Poem

I translate, from the Urdu, Mother’s dream for Harry the shrink

Naked,
except for my nikab,

roped to a round pillar
on a sand dune

the sun’s anvil,
my feet dancing.

The turbaned Bedouin,
henna-dyed beard,

Champion Lovemaker
peace be upon Him

raked His fingers at me.
Quicksand rose to my thighs.

My heart sank.
I awoke.

Harry the shrink turns towards me,
and says, “Repressed sexual fantasy,

need for intimacy.
Nakedness: vulnerability;

nikab veiling her face
below the eyes: anonymity.

Bondage suggests either
a desire to be submissive, or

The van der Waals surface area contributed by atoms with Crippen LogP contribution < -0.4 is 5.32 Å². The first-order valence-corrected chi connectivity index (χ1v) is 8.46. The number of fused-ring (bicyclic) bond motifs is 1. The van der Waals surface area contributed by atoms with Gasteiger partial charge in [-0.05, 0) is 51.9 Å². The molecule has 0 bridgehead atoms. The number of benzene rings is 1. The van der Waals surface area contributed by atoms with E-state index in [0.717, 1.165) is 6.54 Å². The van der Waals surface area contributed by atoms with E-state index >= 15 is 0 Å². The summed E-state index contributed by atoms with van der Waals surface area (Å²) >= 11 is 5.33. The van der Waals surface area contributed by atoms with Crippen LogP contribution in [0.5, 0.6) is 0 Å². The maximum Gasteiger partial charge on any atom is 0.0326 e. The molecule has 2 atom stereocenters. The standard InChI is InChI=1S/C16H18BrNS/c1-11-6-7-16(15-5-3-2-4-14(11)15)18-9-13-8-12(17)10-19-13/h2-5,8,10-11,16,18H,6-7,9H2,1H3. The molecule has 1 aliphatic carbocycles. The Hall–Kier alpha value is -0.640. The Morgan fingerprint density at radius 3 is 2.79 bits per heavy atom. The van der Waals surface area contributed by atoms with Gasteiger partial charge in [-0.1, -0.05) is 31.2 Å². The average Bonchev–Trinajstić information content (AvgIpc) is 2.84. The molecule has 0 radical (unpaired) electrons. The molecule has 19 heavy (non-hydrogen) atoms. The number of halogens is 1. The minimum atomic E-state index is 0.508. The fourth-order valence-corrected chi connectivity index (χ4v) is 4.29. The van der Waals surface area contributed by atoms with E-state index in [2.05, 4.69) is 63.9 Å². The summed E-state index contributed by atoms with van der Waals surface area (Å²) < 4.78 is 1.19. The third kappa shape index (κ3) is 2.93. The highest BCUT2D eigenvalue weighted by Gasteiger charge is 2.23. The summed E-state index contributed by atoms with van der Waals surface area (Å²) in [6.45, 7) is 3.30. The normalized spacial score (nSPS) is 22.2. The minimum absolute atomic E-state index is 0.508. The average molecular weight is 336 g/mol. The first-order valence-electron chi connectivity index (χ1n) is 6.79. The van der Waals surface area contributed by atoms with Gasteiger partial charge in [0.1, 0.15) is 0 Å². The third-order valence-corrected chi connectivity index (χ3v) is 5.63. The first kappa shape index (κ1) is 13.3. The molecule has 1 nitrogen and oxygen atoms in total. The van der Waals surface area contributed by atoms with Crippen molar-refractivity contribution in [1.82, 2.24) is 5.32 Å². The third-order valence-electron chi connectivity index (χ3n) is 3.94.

a yearning to be free.
Sinking into quicksand:

reversion into the subconscious.
Guilt about her desires

drives her to religion—
the Champion Lovemaker—

to rekindle her self esteem,
and make her feel better.”

“What is he saying to you?” Mother
asks. It’s my dream, after all.”

I resort to diplomacy. “Mother,
doctor sahib says I should help you

write down or tape record your dreams.
They are windows to your soul.”

By Rafiq Kathwari, whose debut collection, ‘In Another Country,’ is forthcoming in September from Doire Press.

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